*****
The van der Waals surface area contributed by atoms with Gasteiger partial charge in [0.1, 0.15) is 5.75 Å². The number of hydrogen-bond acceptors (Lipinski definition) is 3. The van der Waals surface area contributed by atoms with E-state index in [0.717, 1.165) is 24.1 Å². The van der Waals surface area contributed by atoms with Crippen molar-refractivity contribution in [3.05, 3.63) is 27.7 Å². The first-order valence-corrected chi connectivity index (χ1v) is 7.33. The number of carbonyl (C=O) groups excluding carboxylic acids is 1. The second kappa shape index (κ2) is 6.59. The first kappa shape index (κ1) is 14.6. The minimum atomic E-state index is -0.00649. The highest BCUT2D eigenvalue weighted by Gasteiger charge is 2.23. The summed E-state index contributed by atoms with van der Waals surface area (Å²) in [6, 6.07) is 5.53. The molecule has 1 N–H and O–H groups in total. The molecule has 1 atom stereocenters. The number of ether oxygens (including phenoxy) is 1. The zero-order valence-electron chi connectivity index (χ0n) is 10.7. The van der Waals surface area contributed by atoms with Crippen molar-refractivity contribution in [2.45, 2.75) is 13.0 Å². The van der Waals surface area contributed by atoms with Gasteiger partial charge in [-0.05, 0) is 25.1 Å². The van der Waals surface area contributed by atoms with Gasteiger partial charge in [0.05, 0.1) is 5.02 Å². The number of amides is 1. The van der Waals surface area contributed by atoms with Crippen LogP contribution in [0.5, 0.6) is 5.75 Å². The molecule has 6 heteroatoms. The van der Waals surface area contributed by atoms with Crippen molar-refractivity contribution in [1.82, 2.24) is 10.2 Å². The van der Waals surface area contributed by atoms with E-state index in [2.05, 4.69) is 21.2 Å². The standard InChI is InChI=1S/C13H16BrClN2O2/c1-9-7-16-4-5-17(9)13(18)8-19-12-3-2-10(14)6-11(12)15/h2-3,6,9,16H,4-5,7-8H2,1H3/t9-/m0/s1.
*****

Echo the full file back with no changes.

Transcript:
The van der Waals surface area contributed by atoms with Gasteiger partial charge in [0.1, 0.15) is 5.75 Å². The number of hydrogen-bond acceptors (Lipinski definition) is 3. The van der Waals surface area contributed by atoms with E-state index in [0.717, 1.165) is 24.1 Å². The van der Waals surface area contributed by atoms with Crippen molar-refractivity contribution in [3.05, 3.63) is 27.7 Å². The first-order valence-corrected chi connectivity index (χ1v) is 7.33. The number of carbonyl (C=O) groups excluding carboxylic acids is 1. The second kappa shape index (κ2) is 6.59. The first kappa shape index (κ1) is 14.6. The minimum atomic E-state index is -0.00649. The highest BCUT2D eigenvalue weighted by Gasteiger charge is 2.23. The summed E-state index contributed by atoms with van der Waals surface area (Å²) in [6, 6.07) is 5.53. The molecule has 1 N–H and O–H groups in total. The molecule has 1 atom stereocenters. The number of ether oxygens (including phenoxy) is 1. The zero-order valence-electron chi connectivity index (χ0n) is 10.7. The van der Waals surface area contributed by atoms with Crippen molar-refractivity contribution in [2.45, 2.75) is 13.0 Å². The van der Waals surface area contributed by atoms with Gasteiger partial charge in [-0.05, 0) is 25.1 Å². The van der Waals surface area contributed by atoms with Gasteiger partial charge in [0.05, 0.1) is 5.02 Å². The number of amides is 1. The van der Waals surface area contributed by atoms with Crippen LogP contribution in [0.5, 0.6) is 5.75 Å². The molecule has 6 heteroatoms. The van der Waals surface area contributed by atoms with Crippen molar-refractivity contribution in [1.82, 2.24) is 10.2 Å². The van der Waals surface area contributed by atoms with E-state index in [2.05, 4.69) is 21.2 Å². The standard InChI is InChI=1S/C13H16BrClN2O2/c1-9-7-16-4-5-17(9)13(18)8-19-12-3-2-10(14)6-11(12)15/h2-3,6,9,16H,4-5,7-8H2,1H3/t9-/m0/s1.